Drink plenty of water. I have a huge water bottle and I aim to drink 2 a day. Any more and I pee all night! If you are not sure how much water you should be drinking, ensure you talk to your doctor. 

Eat nutritious meals

Make sure you are eating the color of the rainbow. I always like to make my dinners colorful by adding carrots, greens, or corn. You can also cut up colored bell peppers and cook them up with your main dish. Your family can make it a game and count all the colors you eat throughout the day. 

Watch Sugar Intake

Avoid sugar because it is not good for your immune system. 

Check out my article on Low Dose Naltrexone. According to lowdosenaltrexone.org, trials are underway to see if it is a medicine that can help fight COVID-19 (4).  

Limit Alcohol

Stop or limit alcohol. I do not drink and I know I feel better because of it. If you have a problem with drinking, read my article on addiction and get help.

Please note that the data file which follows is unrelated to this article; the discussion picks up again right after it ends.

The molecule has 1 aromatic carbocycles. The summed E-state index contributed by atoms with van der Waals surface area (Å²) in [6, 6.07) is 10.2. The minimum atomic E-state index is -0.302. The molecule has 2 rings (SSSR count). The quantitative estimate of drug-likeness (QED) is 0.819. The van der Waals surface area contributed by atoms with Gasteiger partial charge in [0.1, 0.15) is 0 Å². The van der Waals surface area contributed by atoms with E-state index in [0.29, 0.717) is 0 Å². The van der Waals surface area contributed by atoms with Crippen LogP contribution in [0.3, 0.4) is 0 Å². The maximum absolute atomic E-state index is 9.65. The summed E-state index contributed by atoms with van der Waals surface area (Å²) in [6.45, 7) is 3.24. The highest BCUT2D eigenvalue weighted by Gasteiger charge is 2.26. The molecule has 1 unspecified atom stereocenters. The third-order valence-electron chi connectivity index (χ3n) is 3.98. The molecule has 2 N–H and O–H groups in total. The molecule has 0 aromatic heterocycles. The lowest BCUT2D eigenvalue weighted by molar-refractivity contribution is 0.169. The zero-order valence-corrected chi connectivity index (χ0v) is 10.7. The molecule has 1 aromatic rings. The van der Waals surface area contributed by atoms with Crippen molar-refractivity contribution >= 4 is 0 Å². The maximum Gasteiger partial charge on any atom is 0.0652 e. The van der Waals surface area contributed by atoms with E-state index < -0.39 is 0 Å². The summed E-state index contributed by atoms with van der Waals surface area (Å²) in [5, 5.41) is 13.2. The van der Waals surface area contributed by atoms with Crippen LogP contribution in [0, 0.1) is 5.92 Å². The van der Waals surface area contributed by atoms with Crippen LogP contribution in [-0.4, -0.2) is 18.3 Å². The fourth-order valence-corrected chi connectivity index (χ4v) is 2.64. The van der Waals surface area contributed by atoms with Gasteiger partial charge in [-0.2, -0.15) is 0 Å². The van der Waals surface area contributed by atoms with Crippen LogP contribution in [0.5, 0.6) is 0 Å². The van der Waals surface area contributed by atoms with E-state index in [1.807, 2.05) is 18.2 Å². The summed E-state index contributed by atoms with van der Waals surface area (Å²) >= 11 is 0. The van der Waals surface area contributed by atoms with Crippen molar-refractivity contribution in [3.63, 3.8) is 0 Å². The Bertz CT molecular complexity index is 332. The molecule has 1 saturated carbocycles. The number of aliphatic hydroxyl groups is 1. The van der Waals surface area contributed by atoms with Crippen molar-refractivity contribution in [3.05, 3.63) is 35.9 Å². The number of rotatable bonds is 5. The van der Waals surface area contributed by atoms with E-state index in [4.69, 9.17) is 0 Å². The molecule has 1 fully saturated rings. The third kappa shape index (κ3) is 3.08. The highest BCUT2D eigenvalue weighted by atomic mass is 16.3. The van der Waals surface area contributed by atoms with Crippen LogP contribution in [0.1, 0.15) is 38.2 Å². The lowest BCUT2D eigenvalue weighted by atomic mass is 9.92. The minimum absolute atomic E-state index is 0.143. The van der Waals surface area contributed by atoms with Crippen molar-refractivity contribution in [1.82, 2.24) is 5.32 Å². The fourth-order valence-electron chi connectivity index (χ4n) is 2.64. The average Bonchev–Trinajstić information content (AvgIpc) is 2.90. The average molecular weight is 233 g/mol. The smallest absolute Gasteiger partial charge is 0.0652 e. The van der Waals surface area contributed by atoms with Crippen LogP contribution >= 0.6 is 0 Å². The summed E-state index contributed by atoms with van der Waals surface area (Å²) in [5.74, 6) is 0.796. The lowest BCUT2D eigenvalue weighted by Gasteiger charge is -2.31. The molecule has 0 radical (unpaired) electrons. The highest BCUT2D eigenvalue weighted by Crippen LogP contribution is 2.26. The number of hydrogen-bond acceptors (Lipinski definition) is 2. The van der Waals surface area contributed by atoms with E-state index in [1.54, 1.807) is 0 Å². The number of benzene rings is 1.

Stop smoking

COVID-19 can attack your lungs and if you are smoking, you are not putting yourself in a good position to live if you contract the virus. If COVID-19 does not scare you then keep smoking and see what happens. 

Be present

Worrying about what would happen is going to increase stress and the chances of you getting sick. Be present and enjoy this time with your family.

Resources

To make sure you are reading the right information, ensure you visit these sites:

References:

  1. https://www.btf-thyroid.org/news/thyroid-disease-and-coronavirus-covid-19
  2. https://www.ncbi.nlm.nih.gov/books/NBK19961/
  3. https://www.reuters.com/article/us-health-coronavirus-new-orleans/why-is-new-orleans-coronavirus-death-rate-seven-times-new-yorks-obesity-is-a-factor-idUSKBN21K1B0
  4. https://lowdosenaltrexone.org/editorials.htm

If you have other resources, leave them below to help our thyroid community!

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One Comment

  1. This is definitely good to know! I have hypothyroid and was pretty sure I wasn’t at an increased risk, but wasn’t 100%. Thank you for the information.